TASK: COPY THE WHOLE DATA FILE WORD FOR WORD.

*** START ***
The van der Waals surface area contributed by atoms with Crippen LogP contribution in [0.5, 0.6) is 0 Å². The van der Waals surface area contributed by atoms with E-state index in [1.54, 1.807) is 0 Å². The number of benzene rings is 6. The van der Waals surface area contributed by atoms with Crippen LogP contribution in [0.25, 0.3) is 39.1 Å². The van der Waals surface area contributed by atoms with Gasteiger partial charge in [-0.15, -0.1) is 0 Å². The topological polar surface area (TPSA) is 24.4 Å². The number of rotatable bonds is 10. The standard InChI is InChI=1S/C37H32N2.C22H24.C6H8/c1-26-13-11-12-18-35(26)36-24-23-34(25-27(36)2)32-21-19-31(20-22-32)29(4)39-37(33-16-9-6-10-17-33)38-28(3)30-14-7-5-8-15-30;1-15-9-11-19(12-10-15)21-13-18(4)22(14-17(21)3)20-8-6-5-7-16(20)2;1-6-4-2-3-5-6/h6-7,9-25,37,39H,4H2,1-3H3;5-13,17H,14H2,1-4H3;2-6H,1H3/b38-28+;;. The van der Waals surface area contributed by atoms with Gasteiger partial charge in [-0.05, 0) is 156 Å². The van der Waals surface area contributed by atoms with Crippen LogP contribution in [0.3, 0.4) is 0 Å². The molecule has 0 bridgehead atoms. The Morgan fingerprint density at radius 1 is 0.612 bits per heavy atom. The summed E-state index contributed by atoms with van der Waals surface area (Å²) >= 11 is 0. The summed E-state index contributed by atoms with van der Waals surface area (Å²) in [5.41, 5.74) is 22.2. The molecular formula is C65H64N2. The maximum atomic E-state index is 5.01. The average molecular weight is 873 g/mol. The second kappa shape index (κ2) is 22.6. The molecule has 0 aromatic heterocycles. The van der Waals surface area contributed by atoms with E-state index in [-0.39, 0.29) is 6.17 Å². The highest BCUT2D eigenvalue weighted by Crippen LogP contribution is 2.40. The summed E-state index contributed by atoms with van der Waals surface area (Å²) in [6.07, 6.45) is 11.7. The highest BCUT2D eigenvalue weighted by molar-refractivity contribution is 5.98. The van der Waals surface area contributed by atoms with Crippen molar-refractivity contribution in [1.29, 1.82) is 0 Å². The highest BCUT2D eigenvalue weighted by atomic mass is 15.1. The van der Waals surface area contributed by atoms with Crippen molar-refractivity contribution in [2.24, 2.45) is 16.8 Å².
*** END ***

The van der Waals surface area contributed by atoms with Crippen LogP contribution in [0.5, 0.6) is 0 Å². The van der Waals surface area contributed by atoms with E-state index in [1.54, 1.807) is 0 Å². The number of benzene rings is 6. The van der Waals surface area contributed by atoms with Crippen LogP contribution in [0.25, 0.3) is 39.1 Å². The van der Waals surface area contributed by atoms with Gasteiger partial charge in [-0.15, -0.1) is 0 Å². The topological polar surface area (TPSA) is 24.4 Å². The number of rotatable bonds is 10. The standard InChI is InChI=1S/C37H32N2.C22H24.C6H8/c1-26-13-11-12-18-35(26)36-24-23-34(25-27(36)2)32-21-19-31(20-22-32)29(4)39-37(33-16-9-6-10-17-33)38-28(3)30-14-7-5-8-15-30;1-15-9-11-19(12-10-15)21-13-18(4)22(14-17(21)3)20-8-6-5-7-16(20)2;1-6-4-2-3-5-6/h6-7,9-25,37,39H,4H2,1-3H3;5-13,17H,14H2,1-4H3;2-6H,1H3/b38-28+;;. The van der Waals surface area contributed by atoms with Gasteiger partial charge in [-0.05, 0) is 156 Å². The van der Waals surface area contributed by atoms with Crippen LogP contribution in [0.3, 0.4) is 0 Å². The molecule has 0 bridgehead atoms. The Morgan fingerprint density at radius 1 is 0.612 bits per heavy atom. The summed E-state index contributed by atoms with van der Waals surface area (Å²) >= 11 is 0. The summed E-state index contributed by atoms with van der Waals surface area (Å²) in [5.41, 5.74) is 22.2. The molecular formula is C65H64N2. The maximum atomic E-state index is 5.01. The average molecular weight is 873 g/mol. The second kappa shape index (κ2) is 22.6. The molecule has 0 aromatic heterocycles. The van der Waals surface area contributed by atoms with E-state index in [-0.39, 0.29) is 6.17 Å². The highest BCUT2D eigenvalue weighted by Crippen LogP contribution is 2.40. The summed E-state index contributed by atoms with van der Waals surface area (Å²) in [6.07, 6.45) is 11.7. The highest BCUT2D eigenvalue weighted by molar-refractivity contribution is 5.98. The van der Waals surface area contributed by atoms with Crippen molar-refractivity contribution in [1.29, 1.82) is 0 Å². The highest BCUT2D eigenvalue weighted by atomic mass is 15.1. The van der Waals surface area contributed by atoms with Crippen molar-refractivity contribution in [2.24, 2.45) is 16.8 Å².